Lost Love and Shipwrecked: Madeline Pike Finds Hope in the New Land
Unshakable Faith Series
Cathy Bryant & Jessica Dorman
Give us a bit of your background (where are you from, your family, traveling adventures)
We are from Maine, which is where we currently live. We have enjoyed seeing much of the beautiful U.S. as well as parts of Canada. Our family arrived in America in 1635 aboard a ship that wrecked just off the coast of Maine. Happily for us, our ancestor—Ralph Bleasdell and his wife Elizabeth—survived.
Fill in the blank favorites - Type of hero. Type of heroine.
Our favorite hero or heroine will possess strong, godly characteristics intermingled with traits that we, as the reader, can relate to. It is especially enjoyable to observe a transformation in a hero or heroine that is beneficial with regard to his interpersonal relationships as well as his or her relationship with God.
Most writers are readers. What are some of the books you have on your nightstand and/or on your "must read" list?
We really enjoy anything in the genre of historical fiction, especially when it is sprinkled with romance. Julie Klassen and Lori Wick are two of our favorite authors. We also enjoy reading contemporary fiction authors such as Dee Henderson and Karen Kingsbury. We also like the classics.
Say your publisher has offered to fly you anywhere in the world to do research on an upcoming book, where would you most likely want to go?
England would be most beneficial for our writing genre and time frame, but Israel has always been on our list of places we would most like to visit.
What is your favorite genre to write?
Historical fiction/inspirational romance
What got you started on your writing journey?
We were chatting one day when we each shared that we had a desire to write. We were surprised to learn that we had the same time frame in mind for writing. From there the idea took off.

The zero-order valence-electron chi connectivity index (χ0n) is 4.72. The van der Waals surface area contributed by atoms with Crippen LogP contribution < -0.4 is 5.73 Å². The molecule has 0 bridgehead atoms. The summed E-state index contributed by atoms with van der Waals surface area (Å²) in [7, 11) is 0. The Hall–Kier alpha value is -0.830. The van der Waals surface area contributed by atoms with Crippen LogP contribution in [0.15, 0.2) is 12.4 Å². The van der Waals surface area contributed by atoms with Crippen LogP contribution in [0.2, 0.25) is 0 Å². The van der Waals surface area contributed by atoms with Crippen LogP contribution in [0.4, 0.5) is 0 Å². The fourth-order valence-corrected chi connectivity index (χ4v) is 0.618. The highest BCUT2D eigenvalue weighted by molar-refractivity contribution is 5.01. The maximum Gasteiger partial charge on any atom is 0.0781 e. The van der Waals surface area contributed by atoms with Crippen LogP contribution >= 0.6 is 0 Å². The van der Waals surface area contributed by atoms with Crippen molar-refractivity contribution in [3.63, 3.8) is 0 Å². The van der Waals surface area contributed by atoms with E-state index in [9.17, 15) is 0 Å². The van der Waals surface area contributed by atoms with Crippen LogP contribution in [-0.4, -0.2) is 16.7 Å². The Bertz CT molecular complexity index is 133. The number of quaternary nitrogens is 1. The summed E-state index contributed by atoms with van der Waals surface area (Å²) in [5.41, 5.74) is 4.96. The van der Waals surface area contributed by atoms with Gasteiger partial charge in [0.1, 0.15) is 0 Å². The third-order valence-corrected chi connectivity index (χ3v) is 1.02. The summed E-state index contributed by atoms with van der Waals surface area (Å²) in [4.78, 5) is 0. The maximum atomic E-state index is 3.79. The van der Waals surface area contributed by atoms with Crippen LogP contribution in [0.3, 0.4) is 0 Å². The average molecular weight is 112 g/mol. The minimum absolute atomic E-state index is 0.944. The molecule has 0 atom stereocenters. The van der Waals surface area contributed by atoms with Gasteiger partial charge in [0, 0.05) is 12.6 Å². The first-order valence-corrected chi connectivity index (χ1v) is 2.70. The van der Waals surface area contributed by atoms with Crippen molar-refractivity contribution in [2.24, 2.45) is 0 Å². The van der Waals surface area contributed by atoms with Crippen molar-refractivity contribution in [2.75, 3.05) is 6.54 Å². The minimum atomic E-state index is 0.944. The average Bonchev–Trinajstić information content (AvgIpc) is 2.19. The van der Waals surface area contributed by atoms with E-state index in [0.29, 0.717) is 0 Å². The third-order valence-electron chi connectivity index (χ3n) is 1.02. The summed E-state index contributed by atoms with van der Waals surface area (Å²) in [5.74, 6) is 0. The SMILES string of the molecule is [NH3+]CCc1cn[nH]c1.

Why do you choose to write clean/sweet romance?
We believe that there are not enough examples of godly relationships for our culture to understand God’s view of such things. The entertainment industry is so lacking in this area. We are always let down when a relationship moves to the physical before marriage in books or movies. It just seems to cheapen it somehow.
What other things do you have planned with your writing for the rest of the year 2013?
Our second book in the series is coming out if a few months. We are currently working on a third.
How much of your personality and life experiences are in your writing?
We would say probably more than we realize. Additionally, some of the characters in our second book resemble people we know.
Where do your ideas come from?
Our premise, at least for the first two books in the series, comes from some of our ancestors. We seem to have some interesting stories in our genealogical outline.
How many books have you written, and how many of those have been published?
We have written two books for this particular series. One has been published and the other is currently in the publishers hands. It should be out by summer.
What are the elements of a great romance for you?
We have always loved Jane Austen type romances where there is a bit of suspense. Mainly, when a romance leads to the physical before marriage, it is a big turn off. As we have already mentioned, it cheapens it in some way when that happens. For example, we were enjoying a particular series when the two characters we most hoped would realize their feelings for each other—came together physically the moment the epiphany happened. What a letdown! It would have been much better to see them go on from there courting and respecting each other, and then having their relationship culminate in marriage.
Please share about your book
Lost Love and Shipwrecked, Madeline Pike Finds Hope in the New Land is a work of historical fiction with a flavor of inspirational romance. It is set in the 17th century and commences with an actual event: the wreck of the Angel Gabriel just off the coast of Maine. Though our hero and heroine are fictional, we have interspersed some real people amongst them.
If you could sum your main character into five words, what would they be?
Feisty, godly, funny, strong, and beautiful.
What are your hero and heroine of the story like?
They each have suffered great loss and feel a sense of guilt at having another chance at love. They are both giving, godly, and well liked.
Use no more than two sentences. Why should we read your book?
For anyone who enjoys a book which comprises a bit of history—regarding our godly heritage, highly seasoned with romance, we believe you would not be disappointed.